A number of international human rights treaties have protocols that States Parties can sign. These optional protocols are separate treaties that can be signed, approached or ratified by countries that are parties to the main treaty. Optional protocols offer individuals the opportunity to file complaints of violation of their rights against a body or to authorize a conventional body to investigate problematic areas. In 1999, the UN General Assembly adopted the CEDAW Optional Protocol (OMI-CEDAW), which came into force the following year. Many opponents of U.S. ratification argue that while CEDAW does not contain the word “abortion,” parts of the convention could be interpreted to undermine existing U.S. abortion law. In particular, some have questioned Article 12, paragraph 1, which states that countries “take all appropriate measures to eliminate discrimination against women in health care in order to … Access to health services, including family planning services.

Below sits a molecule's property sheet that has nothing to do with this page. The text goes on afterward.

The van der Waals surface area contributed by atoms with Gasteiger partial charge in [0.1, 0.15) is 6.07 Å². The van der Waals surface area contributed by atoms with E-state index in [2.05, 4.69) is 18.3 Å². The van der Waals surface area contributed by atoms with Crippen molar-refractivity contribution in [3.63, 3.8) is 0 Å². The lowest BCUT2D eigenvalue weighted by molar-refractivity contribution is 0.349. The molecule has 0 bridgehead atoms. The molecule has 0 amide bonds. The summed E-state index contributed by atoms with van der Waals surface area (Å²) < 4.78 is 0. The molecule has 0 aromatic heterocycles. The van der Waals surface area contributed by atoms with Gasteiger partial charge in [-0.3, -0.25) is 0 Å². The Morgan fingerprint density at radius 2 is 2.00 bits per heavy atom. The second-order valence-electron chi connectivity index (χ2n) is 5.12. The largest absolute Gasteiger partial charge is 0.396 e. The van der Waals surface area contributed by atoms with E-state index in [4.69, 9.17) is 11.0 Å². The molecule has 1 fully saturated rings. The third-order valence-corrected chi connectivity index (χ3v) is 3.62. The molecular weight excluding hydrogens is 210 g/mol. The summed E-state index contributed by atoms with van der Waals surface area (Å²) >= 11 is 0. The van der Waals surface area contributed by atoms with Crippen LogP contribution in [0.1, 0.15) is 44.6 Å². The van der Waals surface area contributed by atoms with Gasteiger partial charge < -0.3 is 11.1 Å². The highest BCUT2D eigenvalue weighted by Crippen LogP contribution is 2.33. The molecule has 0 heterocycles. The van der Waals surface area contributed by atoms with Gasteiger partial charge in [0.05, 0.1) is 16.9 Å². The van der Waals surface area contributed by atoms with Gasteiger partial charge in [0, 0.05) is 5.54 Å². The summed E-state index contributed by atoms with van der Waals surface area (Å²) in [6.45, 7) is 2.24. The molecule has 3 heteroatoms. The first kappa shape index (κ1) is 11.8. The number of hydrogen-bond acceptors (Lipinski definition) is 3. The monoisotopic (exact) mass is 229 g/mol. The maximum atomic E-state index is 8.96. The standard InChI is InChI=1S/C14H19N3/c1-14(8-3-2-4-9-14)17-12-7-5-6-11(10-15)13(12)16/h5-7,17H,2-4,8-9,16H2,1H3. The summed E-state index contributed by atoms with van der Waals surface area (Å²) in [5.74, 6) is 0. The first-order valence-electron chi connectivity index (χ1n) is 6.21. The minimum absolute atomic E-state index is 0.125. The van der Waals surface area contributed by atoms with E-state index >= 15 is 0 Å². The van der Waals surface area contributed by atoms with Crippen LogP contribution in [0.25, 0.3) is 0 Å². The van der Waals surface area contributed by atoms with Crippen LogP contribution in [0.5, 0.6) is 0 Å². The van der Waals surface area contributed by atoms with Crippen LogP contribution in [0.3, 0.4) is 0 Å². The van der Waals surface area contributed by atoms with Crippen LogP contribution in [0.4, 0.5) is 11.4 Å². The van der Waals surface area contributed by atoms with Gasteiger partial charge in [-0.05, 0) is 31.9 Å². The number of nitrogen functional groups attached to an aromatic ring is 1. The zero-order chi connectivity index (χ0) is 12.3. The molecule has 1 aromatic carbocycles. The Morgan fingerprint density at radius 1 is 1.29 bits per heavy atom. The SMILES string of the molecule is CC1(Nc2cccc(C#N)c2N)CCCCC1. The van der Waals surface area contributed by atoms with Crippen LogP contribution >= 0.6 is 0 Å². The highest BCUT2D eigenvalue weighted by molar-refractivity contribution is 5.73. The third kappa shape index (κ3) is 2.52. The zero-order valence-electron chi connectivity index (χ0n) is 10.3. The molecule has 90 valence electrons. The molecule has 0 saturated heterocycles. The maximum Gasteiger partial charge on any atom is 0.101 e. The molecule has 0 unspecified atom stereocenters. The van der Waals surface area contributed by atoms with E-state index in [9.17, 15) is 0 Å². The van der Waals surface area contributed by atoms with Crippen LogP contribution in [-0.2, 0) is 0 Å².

Critics also expressed concern about paragraph 1 of Article 16, which requires States Parties to take all appropriate measures to ensure that women have the right to “freely and responsibly decide the number and gap of their children”. Opponents suggest that such a language could lead to the abolition of government laws on the obligation to make parenting, may require federal funds for abortion or require the U.S. government to promote abortion and give you access.74 Two States Parties to the Convention – Malta and Monaco – have expressly stated in their reservations to thisAW that they would not erect Article 16, paragraph 1, point e) as a deposit or susceptibility to the legalization of abortion in their respective countries. Recognizing the concerns of many opponents of CEDAW about the potential impact of the Convention on the privacy of American citizens – particularly with regard to family and parenthood – the Clinton administration proposed to the Convention in 1994 a reservation for “private behaviour”. It states that the United States “does not accept any obligation under the convention to regulate private conduct unless the Constitution and U.S. law are mandatory.” 70 Some supporters of CEDAW oppose the inclusion of the proposed reserve and argue that the United States should strive to comply with the treaty`s gender stereotype provisions. They argue that a private behaviour reserve implies a “lack of political commitment” from the United States and states that it considers CEDAW to be “applicable only in other countries.” 71 Information on the 40th and future session of the Committee is available on the office`s website: www.ohchr.org/en/hrbodies/cedaw/pages/cedawindex.aspx It has been acknowledged that some rights may take longer than others.